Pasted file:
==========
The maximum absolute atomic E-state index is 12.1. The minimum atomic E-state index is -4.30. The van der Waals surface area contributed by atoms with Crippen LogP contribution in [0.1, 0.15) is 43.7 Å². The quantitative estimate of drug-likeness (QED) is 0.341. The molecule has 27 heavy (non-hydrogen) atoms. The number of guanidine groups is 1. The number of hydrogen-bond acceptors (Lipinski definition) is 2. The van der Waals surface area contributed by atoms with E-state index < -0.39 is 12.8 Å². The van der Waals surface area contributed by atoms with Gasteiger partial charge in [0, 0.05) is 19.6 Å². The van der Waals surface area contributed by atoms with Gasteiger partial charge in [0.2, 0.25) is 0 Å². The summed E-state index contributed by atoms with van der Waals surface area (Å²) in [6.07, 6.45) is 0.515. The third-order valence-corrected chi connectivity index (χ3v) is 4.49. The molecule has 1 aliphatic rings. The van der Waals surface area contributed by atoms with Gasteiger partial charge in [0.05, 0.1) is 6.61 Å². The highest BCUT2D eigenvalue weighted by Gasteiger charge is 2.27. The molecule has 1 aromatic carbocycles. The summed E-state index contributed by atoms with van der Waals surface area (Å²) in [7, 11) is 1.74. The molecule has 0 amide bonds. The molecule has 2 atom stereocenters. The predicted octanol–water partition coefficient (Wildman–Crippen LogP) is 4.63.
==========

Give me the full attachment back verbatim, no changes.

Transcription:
The maximum absolute atomic E-state index is 12.1. The minimum atomic E-state index is -4.30. The van der Waals surface area contributed by atoms with Crippen LogP contribution in [0.1, 0.15) is 43.7 Å². The quantitative estimate of drug-likeness (QED) is 0.341. The molecule has 27 heavy (non-hydrogen) atoms. The number of guanidine groups is 1. The number of hydrogen-bond acceptors (Lipinski definition) is 2. The van der Waals surface area contributed by atoms with E-state index < -0.39 is 12.8 Å². The van der Waals surface area contributed by atoms with Gasteiger partial charge in [0, 0.05) is 19.6 Å². The van der Waals surface area contributed by atoms with Gasteiger partial charge in [0.2, 0.25) is 0 Å². The summed E-state index contributed by atoms with van der Waals surface area (Å²) in [6.07, 6.45) is 0.515. The third-order valence-corrected chi connectivity index (χ3v) is 4.49. The molecule has 1 aliphatic rings. The van der Waals surface area contributed by atoms with Gasteiger partial charge in [0.05, 0.1) is 6.61 Å². The highest BCUT2D eigenvalue weighted by Gasteiger charge is 2.27. The molecule has 1 aromatic carbocycles. The summed E-state index contributed by atoms with van der Waals surface area (Å²) in [7, 11) is 1.74. The molecule has 0 amide bonds. The molecule has 2 atom stereocenters. The predicted octanol–water partition coefficient (Wildman–Crippen LogP) is 4.63.